Previous work has shown that male FHC mice develop measurable hypertrophy by 4 months of age (Vikstrom et al., 1996; Olsson et al., 2001). Similarly, at the 9-week timepoint (4 months of age), FHC-Sham hearts were larger than WT-Sham hearts indicative of cardiac hypertrophy (Figure 2 and Table 1). In response to 9 weeks of pressure overload by TAC, both WT and FHC mice developed significant cardiac hypertrophy indicated by an increase of 35.1 ± 6.2 and 30.6 ± 4.2% in ventricular weight, respectively, over corresponding sham controls (Table 1). Ventricular weight normalized to BW or TL showed a similar increase. This robust hypertrophic response was observed despite the use of a larger gauge (26 gauge) needle in order to induce a more gradual pressure overload (see Methods). The extent of the hypertrophic response, although proportionally greater in FHC than in WT mice, again, was not statistically different between the two groups.
To assess the impact of pressure overload by TAC on cardiac function and in situ ventricular morphometry, high-resolution 2-deminsional echocardiography was performed on WT and FHC-Sham and -TAC mice at each timepoint. Representative B-mode images are illustrated in Figure 3. A functional decline as a result of pressure overload by TAC was observed only in FHC mice at the early (2 week) timepoint compared to all other groups (Figure 4A). This functional deficit persisted in FHC mice following TAC at the late (9 week) timepoint only when compared to WT-Sham mice; there was no longer a difference between WT-TAC, FHC-Sham and FHC-TAC mice.
Figure 3. Representative 2-dimentional echo images showing left ventricular chamber from the parasternal short-axis views. From M-mode images, morphological measurements were made and parameters were calculated as detailed in the Methods. Pressure overload resulted in an increase in cardiac mass and wall thickness without appreciable changes in chamber dimension. The extent of increase in wall thickness is significantly greater in the FHC-TAC mice compared to WT-TAC mice.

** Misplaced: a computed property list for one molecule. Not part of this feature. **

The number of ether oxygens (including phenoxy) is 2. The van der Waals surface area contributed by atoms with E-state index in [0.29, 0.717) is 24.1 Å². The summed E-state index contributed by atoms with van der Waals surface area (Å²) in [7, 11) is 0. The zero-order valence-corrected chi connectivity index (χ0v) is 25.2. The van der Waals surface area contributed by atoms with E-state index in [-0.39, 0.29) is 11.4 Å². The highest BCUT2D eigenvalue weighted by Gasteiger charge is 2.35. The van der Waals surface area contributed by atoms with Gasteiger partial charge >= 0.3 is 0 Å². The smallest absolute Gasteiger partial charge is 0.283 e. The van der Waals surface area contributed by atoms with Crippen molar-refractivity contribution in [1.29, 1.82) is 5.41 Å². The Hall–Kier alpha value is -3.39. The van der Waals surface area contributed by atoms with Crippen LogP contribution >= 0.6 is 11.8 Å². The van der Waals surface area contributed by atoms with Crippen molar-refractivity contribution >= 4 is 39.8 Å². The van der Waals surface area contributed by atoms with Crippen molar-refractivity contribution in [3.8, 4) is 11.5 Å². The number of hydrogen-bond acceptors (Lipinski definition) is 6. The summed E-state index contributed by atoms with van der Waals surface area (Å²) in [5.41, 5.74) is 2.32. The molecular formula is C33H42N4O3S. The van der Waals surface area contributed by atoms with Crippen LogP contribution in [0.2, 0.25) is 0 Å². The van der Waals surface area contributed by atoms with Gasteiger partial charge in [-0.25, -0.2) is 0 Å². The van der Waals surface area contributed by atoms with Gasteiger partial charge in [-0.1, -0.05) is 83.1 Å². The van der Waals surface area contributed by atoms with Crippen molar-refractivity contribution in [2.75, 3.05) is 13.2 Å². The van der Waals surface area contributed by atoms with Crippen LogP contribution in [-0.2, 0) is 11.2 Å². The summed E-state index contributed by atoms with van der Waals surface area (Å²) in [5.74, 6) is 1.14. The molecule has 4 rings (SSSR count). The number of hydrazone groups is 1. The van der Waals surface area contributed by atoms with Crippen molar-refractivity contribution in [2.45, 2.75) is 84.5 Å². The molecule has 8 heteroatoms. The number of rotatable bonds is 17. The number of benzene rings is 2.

Figure 4. Echocardiographic parameters of ventricular function and morphometry in WT and FHC mice with and without TAC. (A) Ejection fraction (EF%); (B) LVIDd is LV internal diameter at end-diastole; (C) LVPWTd is LV posterior wall thickness at end-diastole; (D) RWT is relative wall thickness calculated as 2*LVPWTd/LVIDd and represents a measure of LV eccentricity. Data presented as mean ± s.e.m. Experimental group numbers are as follows, 2 week group: WT-Sham, n = 9; WT-TAC, n = 8; FHC-Sham, n = 7; FHC-TAC, n = 8. For 9 week group: WT-Sham, n = 9; WT-TAC, n = 10; FHC-Sham, n = 9; FHC-TAC, n = 8. (*p < 0.05 from values obtained in WT-Sham; **p < 0.05; #p < 0.05 from values obtained in WT-Sham and FHC-Sham).
Although TAC induced cardiac hypertrophy in both WT and FHC mice, the regional hypertrophic impact was different between the 2 groups. The early (2 weeks post-TAC) response of FHC hearts was a significant increase in left-ventricular internal dimension during diastole (LVIDd) compared to FHC-Sham hearts whereas WT hearts responded to pressure overload with a slight decrease that was not different from WT-Sham hearts but reached significance when compared to FHC hearts following TAC (Figure 4B). By 9 weeks of TAC, the LVIDd was greatest in both FHC and WT hearts compared to WT-Sham hearts. Interestingly, FHC-Sham hearts developed a progressively larger LVIDd, which was significantly greater than WT-Sham hearts but not compared to both TAC groups.
Despite a similar LVIDd between both sham groups at the 2 week timepoint, FHC-Sham hearts showed an increased thickness in the LV posterior wall during diastole (LVPWTd) compared to WT-Sham hearts (Figure 4C). However, TAC induced a significant thickening of the LVPW during diastole in both groups compared to WT-Shams but similar to FHC-Shams. At 9 weeks post-TAC, LVPWTd continued to increase in FHC-TAC hearts to a thickness that was significantly greater than all other groups. LVPWTd measured in WT-TAC hearts remained significantly greater than WT-Sham counterparts. Interestingly, the LVPWTd of FHC-Sham hearts was no longer different than WT-Sham hearts.